What you seek is seeking you. –Rumi

This quote reminds me of so much in my life right now—and so much I wish for—but for some reason it also makes me think of this woman I’ve noticed on my morning bus commute. Usually still groggy and not yet ready to face a day of work, I rarely notice people in the morning, but for some reason I took notice of her.

She’s so open and ready to have a conversation with the person beside her. When I notice her, I’m usually grateful that she hasn’t taken the seat next to me. I’m working on being more open with people, though openness at 8am is asking a bit much of me. But she’s made fast friends with another woman, and when they see each other they talk nonstop until their stop approaches. They may only have a few minutes of conversation, but as an observer, it looks like deep, meaningful, connected conversation.

I sometimes feel envious of that.

This morning, her friend didn’t get on, so I watched as she sat next to a man, who was working on his iPad with earbuds in his ears. He was clearly in the zone in whatever he was doing.

She talked to him anyway. She leaned over and very politely asked him a question about his iPad, saying she just recently received one as a gift.

He reluctantly removed one of his earbuds and answered brusquely, like a passenger on an airplane determined not to engage in conversation with his seatmate.

She asked another question. And another.

At some point, their conversation turned to his contacts and his photos. He became animated talking about various people that had been part of his life.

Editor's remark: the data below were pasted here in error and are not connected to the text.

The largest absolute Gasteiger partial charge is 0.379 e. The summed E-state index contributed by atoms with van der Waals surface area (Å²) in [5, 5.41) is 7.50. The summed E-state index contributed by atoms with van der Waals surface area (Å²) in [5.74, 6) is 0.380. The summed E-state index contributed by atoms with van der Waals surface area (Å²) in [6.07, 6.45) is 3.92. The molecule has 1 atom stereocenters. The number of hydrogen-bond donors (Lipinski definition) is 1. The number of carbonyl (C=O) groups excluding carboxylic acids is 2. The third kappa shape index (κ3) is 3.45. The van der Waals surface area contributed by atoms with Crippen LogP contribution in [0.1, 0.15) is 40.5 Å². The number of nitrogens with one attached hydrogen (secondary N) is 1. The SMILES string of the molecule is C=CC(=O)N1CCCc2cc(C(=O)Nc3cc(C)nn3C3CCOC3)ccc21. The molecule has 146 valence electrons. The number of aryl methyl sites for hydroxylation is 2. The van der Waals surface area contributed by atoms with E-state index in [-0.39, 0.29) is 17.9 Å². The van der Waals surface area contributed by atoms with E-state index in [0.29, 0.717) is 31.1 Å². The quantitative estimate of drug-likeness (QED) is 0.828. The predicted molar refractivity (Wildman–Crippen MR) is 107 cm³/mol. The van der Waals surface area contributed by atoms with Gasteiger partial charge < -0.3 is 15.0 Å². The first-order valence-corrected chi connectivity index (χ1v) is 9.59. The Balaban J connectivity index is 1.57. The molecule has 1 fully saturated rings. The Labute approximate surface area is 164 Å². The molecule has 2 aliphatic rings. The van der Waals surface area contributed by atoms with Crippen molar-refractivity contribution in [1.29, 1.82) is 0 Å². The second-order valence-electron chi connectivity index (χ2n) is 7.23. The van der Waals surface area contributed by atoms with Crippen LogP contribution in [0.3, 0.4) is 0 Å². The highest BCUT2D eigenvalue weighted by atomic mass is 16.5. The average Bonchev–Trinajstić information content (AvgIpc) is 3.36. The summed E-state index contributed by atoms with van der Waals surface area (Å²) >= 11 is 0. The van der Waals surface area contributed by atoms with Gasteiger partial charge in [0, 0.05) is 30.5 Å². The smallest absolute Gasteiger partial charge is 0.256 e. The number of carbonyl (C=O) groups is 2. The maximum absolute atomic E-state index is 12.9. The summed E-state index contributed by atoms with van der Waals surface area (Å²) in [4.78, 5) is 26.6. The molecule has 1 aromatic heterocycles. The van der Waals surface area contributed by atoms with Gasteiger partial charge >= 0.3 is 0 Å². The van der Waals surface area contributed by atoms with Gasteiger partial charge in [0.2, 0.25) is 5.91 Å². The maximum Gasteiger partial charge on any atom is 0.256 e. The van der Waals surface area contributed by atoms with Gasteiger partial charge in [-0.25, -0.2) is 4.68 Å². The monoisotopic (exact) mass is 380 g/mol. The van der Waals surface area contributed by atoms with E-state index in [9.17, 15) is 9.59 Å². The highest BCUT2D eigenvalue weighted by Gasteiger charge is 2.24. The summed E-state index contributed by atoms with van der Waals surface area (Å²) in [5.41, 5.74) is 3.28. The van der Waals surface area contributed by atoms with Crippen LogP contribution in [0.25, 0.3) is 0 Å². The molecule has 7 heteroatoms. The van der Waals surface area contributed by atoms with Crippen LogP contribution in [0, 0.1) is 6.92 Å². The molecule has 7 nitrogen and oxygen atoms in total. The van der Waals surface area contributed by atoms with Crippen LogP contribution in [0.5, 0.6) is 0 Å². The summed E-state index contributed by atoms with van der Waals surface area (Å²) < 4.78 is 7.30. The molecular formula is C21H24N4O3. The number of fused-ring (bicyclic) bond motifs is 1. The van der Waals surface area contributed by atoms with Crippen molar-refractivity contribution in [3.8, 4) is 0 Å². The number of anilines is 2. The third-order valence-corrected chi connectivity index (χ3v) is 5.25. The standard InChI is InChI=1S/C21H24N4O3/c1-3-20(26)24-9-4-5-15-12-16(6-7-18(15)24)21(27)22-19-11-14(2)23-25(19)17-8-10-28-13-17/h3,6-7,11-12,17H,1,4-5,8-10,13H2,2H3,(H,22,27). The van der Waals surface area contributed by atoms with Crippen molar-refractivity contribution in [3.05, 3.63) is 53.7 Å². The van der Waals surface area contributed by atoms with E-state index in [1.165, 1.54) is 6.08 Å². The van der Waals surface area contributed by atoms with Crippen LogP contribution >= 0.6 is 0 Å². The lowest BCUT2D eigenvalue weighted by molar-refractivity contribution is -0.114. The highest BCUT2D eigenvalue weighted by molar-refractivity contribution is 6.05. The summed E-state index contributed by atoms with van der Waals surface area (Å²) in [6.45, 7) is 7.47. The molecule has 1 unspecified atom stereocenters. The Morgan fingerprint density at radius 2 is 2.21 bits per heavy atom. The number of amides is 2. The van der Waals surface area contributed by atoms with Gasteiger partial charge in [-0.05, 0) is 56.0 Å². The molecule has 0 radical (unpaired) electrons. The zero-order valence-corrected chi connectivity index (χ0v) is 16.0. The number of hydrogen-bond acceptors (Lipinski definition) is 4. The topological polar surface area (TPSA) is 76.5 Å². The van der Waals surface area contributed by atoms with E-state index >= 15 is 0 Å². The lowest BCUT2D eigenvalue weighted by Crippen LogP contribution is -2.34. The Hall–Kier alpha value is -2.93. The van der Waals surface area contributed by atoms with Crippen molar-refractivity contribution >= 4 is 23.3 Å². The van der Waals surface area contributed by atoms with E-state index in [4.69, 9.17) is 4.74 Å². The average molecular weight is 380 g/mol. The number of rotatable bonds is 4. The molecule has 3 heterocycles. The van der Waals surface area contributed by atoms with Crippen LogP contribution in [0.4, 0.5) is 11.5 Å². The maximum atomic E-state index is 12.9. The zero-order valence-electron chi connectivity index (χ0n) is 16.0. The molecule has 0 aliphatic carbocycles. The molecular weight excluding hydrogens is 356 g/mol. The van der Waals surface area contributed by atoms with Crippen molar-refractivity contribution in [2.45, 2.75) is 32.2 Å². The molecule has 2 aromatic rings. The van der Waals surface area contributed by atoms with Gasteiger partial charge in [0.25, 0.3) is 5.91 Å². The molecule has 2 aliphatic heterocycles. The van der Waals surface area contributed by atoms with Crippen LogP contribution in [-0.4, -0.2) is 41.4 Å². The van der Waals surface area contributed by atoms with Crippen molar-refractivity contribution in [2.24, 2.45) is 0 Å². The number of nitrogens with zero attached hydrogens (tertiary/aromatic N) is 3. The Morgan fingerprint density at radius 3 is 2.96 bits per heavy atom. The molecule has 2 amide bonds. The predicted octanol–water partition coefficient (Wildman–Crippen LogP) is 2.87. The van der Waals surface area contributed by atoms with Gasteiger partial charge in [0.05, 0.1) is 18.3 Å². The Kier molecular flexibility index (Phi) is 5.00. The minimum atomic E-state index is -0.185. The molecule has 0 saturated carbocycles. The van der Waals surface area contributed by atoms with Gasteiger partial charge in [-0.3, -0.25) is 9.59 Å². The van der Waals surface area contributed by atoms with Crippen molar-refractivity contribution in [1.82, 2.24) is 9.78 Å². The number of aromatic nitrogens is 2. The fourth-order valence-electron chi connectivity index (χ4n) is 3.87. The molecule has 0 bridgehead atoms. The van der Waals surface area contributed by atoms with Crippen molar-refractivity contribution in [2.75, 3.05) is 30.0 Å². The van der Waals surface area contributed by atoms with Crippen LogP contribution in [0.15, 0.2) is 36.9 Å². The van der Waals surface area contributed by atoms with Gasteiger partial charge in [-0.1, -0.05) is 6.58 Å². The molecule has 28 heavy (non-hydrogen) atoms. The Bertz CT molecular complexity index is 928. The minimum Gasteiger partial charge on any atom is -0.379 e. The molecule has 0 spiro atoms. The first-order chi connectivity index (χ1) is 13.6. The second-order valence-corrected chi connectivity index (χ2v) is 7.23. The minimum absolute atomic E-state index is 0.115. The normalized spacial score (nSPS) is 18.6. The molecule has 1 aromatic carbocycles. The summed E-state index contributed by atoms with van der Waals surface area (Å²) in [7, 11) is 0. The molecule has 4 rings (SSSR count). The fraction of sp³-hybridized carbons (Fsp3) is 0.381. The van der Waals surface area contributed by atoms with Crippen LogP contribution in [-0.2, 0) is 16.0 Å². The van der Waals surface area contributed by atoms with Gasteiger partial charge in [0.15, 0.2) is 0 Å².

“And some of these people have passed away,” I heard him say wistfully. He enthusiastically told her about specific people; they were names, addresses and photos on a tablet, but to him they were part of his personal world.

We all want to tell our stories.

When her stop came, she got up and gratefully said, “Thanks so much. I’m so sorry to have disturbed you,” and then stepped off the bus.

Energy altered, he now looked as if he could have talked to her for hours. Their connection, in its raw humanity, was palpable. There was something beautiful about it, and I felt honored to have observed it.

We all want to be heard.

Watching their exchange taught me that having someone, even a stranger, serve as a witness to our stories is the epitome of grace.

Though we may not know it, what we seek does also seek us—and somehow miraculously finds us.

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